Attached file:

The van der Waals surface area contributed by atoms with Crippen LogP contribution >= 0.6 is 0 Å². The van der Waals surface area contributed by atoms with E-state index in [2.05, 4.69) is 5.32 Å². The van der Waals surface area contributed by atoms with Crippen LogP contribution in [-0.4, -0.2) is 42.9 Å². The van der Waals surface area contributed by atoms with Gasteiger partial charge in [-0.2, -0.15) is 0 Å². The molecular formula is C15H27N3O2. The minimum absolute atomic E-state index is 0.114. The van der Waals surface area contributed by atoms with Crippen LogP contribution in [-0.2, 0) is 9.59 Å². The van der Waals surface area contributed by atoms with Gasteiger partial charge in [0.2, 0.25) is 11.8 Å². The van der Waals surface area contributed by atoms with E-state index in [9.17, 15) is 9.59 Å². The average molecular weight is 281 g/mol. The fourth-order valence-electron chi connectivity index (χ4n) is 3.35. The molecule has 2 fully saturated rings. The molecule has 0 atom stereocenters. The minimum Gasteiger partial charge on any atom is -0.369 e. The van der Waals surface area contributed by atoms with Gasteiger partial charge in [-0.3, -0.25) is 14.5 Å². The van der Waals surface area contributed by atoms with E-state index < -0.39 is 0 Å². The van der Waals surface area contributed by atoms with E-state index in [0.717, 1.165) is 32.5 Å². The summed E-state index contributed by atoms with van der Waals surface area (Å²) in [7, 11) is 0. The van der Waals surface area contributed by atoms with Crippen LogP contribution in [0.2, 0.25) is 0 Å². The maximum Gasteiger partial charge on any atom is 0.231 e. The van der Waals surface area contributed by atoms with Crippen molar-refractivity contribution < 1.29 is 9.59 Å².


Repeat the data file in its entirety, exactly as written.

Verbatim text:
The van der Waals surface area contributed by atoms with Crippen LogP contribution >= 0.6 is 0 Å². The van der Waals surface area contributed by atoms with E-state index in [2.05, 4.69) is 5.32 Å². The van der Waals surface area contributed by atoms with Crippen LogP contribution in [-0.4, -0.2) is 42.9 Å². The van der Waals surface area contributed by atoms with Gasteiger partial charge in [-0.2, -0.15) is 0 Å². The molecular formula is C15H27N3O2. The minimum absolute atomic E-state index is 0.114. The van der Waals surface area contributed by atoms with Crippen LogP contribution in [-0.2, 0) is 9.59 Å². The van der Waals surface area contributed by atoms with Gasteiger partial charge in [0.2, 0.25) is 11.8 Å². The van der Waals surface area contributed by atoms with E-state index in [9.17, 15) is 9.59 Å². The average molecular weight is 281 g/mol. The fourth-order valence-electron chi connectivity index (χ4n) is 3.35. The molecule has 2 fully saturated rings. The molecule has 0 atom stereocenters. The minimum Gasteiger partial charge on any atom is -0.369 e. The van der Waals surface area contributed by atoms with Gasteiger partial charge in [-0.3, -0.25) is 14.5 Å². The van der Waals surface area contributed by atoms with E-state index < -0.39 is 0 Å². The van der Waals surface area contributed by atoms with E-state index in [0.717, 1.165) is 32.5 Å². The summed E-state index contributed by atoms with van der Waals surface area (Å²) in [7, 11) is 0. The van der Waals surface area contributed by atoms with Crippen LogP contribution in [0.2, 0.25) is 0 Å². The maximum Gasteiger partial charge on any atom is 0.231 e. The van der Waals surface area contributed by atoms with Crippen molar-refractivity contribution < 1.29 is 9.59 Å².